Green et al. [35] added nano-MMT particles to LDPE. To compare the power frequency breakdown properties of three nanocomposites, 3% nano-MMT/LDPE, 1% nano-ZnO/LDPE, and 0.5% nano-MgO/LDPE are selected for the controlled experiment. The Weibull distribution of the power frequency breakdown is shown in Figure 11. As shown in Figure 11, the power frequency breakdown field strength of the nano-MgO/LDPE is the highest. Notably, the dielectric strengths of most polymer dielectrics are lower than that of a polymer matrix. The other reason is that, except for the dispersion of the nanoparticles, the dielectric constant and conductivity of the nanoparticles are higher than that of the polymer matrix. Although the nanoparticle sizes are small, the local distortion of the electric field increases. Especially when the particles are nonspherical, the electric field distortion is more significant. Some researchers have investigated the effect of crystalline morphology on breakdown strength via electrical treeing path observation. According to the experimental result, the breakdown easily occurs in a spherulite interface but not in the crystal and amorphous regions. There are two kinds of amorphous structures: weak and strong amorphous. The spherulite interface is formed in a weak amorphous structure. Because of its low density, the amorphous regions of a crystal-thin film possess high breakdown strength.

5. Conclusions

Nanoparticles possess a large specific surface area. As the particle size decreased, the number of surface atoms, surface energy, and surface tension increased sharply. Thus, the interface interaction between the nanoparticles and matrix is strong. The physical and mechanical properties of nanocomposites are significantly superior to those of conventional composites with the same components. The nanoparticles also provide thermal, magnetic, and optical characteristics and dimensional stability to the composites. Therefore, nanocomposite preparation is an important method for obtaining high-performance materials. There are three common structural features in all nanomaterials: (1) the structural units are in the nanoscale or characteristic dimension size are in the nanoscale (1–100 nm), (2) there are numerous interfaces and free surfaces, and (3) there are either strong or weak interactions between each unit. Because of their special structures, nanomaterials possess some unique characteristics. In addition, when the physical scale reaches the nanoscale (smaller than 100 nm), the material possesses strong electrical neutrality retention. In low temperature, the free electronic energy level discretization happens. Some properties in system such as magnetic susceptibility, specific heat capacity, and nuclear magnetic resonance are affected (Kubo effect) [36]. The change in the surface (Fermi surface) electron levels promotes the nanomaterials exhibiting a unique performance. Thus, material modification is relatively easy in nanocomposites, and these materials are widely used.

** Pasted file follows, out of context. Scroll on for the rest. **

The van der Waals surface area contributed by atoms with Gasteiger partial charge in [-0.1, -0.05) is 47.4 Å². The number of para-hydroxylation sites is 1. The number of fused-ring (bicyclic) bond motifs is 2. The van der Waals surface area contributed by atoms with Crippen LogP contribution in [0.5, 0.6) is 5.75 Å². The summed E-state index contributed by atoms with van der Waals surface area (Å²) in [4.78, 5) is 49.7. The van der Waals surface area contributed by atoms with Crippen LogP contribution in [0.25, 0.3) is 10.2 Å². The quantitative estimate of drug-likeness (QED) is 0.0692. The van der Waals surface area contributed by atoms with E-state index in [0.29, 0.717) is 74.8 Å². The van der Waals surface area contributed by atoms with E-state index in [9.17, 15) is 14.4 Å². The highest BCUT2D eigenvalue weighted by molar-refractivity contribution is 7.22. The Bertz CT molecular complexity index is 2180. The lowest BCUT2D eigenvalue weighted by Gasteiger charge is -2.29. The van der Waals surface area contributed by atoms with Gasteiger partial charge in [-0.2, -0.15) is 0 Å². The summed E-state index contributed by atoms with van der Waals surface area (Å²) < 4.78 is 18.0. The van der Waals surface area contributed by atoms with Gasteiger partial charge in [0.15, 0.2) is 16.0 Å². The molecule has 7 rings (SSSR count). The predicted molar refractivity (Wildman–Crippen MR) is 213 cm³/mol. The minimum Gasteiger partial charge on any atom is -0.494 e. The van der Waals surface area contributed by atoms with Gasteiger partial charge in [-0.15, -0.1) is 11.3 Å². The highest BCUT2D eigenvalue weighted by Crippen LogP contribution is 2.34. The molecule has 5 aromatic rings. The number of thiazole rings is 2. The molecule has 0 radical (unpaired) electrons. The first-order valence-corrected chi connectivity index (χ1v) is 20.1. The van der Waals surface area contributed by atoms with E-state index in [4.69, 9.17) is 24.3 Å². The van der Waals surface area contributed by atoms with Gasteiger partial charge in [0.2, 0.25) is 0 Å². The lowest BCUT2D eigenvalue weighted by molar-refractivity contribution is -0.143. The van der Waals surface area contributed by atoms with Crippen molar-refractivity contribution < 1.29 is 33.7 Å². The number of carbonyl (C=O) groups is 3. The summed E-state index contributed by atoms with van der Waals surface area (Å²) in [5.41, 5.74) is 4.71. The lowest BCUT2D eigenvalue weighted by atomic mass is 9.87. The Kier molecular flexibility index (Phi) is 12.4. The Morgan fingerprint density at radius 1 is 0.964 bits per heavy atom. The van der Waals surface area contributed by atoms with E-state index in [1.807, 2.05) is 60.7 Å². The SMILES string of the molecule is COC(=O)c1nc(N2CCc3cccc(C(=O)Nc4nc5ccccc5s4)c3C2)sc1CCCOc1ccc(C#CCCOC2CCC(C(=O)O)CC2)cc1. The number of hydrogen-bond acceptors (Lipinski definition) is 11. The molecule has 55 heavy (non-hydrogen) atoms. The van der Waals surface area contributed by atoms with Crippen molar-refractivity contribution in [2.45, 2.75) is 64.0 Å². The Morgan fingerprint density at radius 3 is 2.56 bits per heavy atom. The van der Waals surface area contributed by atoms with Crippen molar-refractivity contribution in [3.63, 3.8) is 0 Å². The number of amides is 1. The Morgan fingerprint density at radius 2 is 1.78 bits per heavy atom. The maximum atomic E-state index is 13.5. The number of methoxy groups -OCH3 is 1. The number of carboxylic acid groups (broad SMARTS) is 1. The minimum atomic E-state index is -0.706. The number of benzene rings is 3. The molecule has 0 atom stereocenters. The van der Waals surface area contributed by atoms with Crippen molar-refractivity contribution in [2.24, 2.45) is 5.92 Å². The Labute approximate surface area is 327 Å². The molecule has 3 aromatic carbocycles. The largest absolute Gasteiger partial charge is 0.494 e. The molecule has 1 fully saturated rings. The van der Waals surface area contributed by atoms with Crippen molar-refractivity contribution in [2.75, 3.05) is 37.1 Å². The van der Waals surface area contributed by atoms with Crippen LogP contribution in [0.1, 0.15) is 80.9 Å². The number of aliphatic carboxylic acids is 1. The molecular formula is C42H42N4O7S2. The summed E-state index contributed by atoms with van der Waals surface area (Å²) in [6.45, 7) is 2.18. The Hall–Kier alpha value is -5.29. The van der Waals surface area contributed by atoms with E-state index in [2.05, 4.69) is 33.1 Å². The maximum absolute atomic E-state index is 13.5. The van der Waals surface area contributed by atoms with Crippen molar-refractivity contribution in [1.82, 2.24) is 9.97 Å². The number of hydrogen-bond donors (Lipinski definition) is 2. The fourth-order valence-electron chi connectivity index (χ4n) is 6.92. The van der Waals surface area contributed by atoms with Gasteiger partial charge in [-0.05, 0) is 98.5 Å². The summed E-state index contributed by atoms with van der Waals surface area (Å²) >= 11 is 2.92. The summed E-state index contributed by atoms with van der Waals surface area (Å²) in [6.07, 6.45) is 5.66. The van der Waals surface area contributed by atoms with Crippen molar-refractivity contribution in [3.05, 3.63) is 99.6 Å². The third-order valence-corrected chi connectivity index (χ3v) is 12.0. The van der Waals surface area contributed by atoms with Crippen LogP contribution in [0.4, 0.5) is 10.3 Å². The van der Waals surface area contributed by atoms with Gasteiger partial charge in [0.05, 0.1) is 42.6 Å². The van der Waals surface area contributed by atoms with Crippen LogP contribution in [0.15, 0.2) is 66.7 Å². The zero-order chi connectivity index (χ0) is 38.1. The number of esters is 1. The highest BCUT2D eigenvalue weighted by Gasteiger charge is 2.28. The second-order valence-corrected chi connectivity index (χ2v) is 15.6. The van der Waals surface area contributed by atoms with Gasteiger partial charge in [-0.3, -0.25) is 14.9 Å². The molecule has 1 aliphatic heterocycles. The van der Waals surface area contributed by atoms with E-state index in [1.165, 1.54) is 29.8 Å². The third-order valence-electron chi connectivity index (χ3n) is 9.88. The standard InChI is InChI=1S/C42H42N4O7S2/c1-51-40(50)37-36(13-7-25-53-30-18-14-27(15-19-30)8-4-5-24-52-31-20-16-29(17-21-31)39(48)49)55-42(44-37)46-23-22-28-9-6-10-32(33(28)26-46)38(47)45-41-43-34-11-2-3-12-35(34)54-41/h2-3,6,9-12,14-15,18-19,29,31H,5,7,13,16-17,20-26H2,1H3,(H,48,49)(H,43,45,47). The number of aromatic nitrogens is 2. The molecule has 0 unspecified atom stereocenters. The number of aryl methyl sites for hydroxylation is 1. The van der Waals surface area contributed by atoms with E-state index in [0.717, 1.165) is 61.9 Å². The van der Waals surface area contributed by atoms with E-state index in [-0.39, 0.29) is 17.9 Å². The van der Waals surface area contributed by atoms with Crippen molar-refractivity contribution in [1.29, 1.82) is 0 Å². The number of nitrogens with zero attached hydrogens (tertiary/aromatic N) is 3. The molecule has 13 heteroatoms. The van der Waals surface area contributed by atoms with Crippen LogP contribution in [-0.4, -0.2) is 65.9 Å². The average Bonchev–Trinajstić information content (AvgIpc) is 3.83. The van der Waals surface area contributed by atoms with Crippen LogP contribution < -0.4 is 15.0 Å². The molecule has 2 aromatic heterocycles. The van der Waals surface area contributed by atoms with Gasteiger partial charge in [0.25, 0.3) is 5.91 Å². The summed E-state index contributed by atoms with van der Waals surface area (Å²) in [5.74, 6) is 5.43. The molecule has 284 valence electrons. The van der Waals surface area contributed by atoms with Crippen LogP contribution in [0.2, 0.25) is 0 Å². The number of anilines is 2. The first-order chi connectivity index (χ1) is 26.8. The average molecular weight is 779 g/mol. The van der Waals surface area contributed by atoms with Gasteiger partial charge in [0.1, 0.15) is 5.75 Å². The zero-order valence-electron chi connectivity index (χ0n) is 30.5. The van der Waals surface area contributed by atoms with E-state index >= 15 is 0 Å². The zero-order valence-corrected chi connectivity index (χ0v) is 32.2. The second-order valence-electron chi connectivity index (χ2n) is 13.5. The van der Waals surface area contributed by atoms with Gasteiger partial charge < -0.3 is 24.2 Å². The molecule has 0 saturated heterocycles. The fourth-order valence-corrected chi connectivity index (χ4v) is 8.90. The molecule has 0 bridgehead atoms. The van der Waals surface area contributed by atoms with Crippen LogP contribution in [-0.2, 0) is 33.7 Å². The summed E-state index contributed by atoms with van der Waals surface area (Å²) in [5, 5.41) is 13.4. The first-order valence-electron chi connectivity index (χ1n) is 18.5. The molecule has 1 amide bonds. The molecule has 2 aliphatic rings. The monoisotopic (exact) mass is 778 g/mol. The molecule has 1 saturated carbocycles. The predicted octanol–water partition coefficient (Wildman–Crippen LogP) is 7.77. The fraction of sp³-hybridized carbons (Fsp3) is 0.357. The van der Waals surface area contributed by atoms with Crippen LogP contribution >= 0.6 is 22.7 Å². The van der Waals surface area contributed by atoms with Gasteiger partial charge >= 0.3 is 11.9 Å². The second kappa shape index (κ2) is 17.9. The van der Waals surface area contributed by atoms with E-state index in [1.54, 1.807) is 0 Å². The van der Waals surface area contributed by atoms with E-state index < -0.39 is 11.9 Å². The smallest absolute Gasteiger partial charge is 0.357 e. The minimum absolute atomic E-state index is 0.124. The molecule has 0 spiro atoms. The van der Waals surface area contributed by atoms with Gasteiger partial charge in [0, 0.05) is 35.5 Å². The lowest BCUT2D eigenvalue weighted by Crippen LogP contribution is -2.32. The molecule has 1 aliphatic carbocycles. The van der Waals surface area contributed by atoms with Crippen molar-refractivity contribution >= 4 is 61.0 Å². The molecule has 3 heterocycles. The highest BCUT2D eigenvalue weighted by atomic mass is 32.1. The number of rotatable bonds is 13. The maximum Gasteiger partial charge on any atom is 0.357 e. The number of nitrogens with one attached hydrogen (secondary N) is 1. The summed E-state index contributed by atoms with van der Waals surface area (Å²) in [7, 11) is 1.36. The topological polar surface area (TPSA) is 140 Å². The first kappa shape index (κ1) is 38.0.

Conflicts of Interest

The authors declare that they have no conflicts of interest.

Authors’ Contributions

Conceptualization: Yujia Cheng and Guang Yu; methodology: Guang Yu; software: Zhuohua Duan; validation: Guang Yu; formal analysis: Guang Yu; investigation: Yujia Cheng; resources: Zhuohua Duan; data curation: Guang Yu; writing—original draft preparation: Guang Yu; writing—review and editing: Guang Yu; visualization: Yujia Cheng; supervision: Yujia Cheng; project administration: Yujia Cheng; funding acquisition: Zhuohua Duan. All authors have read and agreed to the published version of the manuscript.


This research was aided by the Colleges Young Creative Talents Project of Guangdong province, No. 2020KQNCX118; Zhongshan Social Welfare and Basic Research Initiative, No. 2020B2025; and the Science and Technology Foundation of Guangdong Province under grant 2021A0101180005.


We thank Zhuohua Duan and Xianfeng Zhang for their help.